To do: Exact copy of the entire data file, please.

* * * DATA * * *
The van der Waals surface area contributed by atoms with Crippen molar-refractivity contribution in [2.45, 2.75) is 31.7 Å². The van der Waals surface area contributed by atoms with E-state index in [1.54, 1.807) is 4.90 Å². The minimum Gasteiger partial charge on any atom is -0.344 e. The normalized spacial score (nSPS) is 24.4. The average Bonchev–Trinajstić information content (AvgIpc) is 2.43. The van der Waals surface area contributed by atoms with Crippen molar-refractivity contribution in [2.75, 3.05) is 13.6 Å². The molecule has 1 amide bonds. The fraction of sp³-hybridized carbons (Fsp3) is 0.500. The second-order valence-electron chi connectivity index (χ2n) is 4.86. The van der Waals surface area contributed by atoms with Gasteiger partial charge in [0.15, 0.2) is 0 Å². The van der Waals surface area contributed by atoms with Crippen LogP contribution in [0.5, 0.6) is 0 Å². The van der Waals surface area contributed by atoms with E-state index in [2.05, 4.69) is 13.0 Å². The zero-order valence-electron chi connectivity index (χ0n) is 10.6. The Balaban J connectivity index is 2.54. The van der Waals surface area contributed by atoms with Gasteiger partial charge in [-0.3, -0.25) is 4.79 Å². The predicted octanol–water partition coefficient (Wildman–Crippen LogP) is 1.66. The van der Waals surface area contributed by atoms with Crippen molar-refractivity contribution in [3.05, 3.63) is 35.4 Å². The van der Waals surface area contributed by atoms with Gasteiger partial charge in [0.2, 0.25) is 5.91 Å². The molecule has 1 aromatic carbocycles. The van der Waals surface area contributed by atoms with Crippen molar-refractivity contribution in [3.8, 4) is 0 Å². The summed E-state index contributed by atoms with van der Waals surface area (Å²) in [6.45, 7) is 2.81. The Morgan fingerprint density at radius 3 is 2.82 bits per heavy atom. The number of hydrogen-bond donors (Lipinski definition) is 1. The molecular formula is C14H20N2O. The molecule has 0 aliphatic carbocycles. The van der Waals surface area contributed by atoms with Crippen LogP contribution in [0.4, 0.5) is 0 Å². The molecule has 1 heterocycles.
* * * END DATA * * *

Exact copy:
The van der Waals surface area contributed by atoms with Crippen molar-refractivity contribution in [2.45, 2.75) is 31.7 Å². The van der Waals surface area contributed by atoms with E-state index in [1.54, 1.807) is 4.90 Å². The minimum Gasteiger partial charge on any atom is -0.344 e. The normalized spacial score (nSPS) is 24.4. The average Bonchev–Trinajstić information content (AvgIpc) is 2.43. The van der Waals surface area contributed by atoms with Crippen molar-refractivity contribution in [2.75, 3.05) is 13.6 Å². The molecule has 1 amide bonds. The fraction of sp³-hybridized carbons (Fsp3) is 0.500. The second-order valence-electron chi connectivity index (χ2n) is 4.86. The van der Waals surface area contributed by atoms with Gasteiger partial charge in [0.15, 0.2) is 0 Å². The van der Waals surface area contributed by atoms with Crippen LogP contribution in [0.5, 0.6) is 0 Å². The van der Waals surface area contributed by atoms with E-state index in [2.05, 4.69) is 13.0 Å². The zero-order valence-electron chi connectivity index (χ0n) is 10.6. The Balaban J connectivity index is 2.54. The van der Waals surface area contributed by atoms with Gasteiger partial charge in [-0.3, -0.25) is 4.79 Å². The predicted octanol–water partition coefficient (Wildman–Crippen LogP) is 1.66. The van der Waals surface area contributed by atoms with Crippen molar-refractivity contribution in [3.05, 3.63) is 35.4 Å². The van der Waals surface area contributed by atoms with Gasteiger partial charge in [0.2, 0.25) is 5.91 Å². The molecule has 1 aromatic carbocycles. The van der Waals surface area contributed by atoms with Crippen molar-refractivity contribution in [3.8, 4) is 0 Å². The summed E-state index contributed by atoms with van der Waals surface area (Å²) in [6.45, 7) is 2.81. The Morgan fingerprint density at radius 3 is 2.82 bits per heavy atom. The number of hydrogen-bond donors (Lipinski definition) is 1. The molecular formula is C14H20N2O. The molecule has 0 aliphatic carbocycles. The van der Waals surface area contributed by atoms with Crippen LogP contribution in [0.4, 0.5) is 0 Å². The molecule has 1 heterocycles.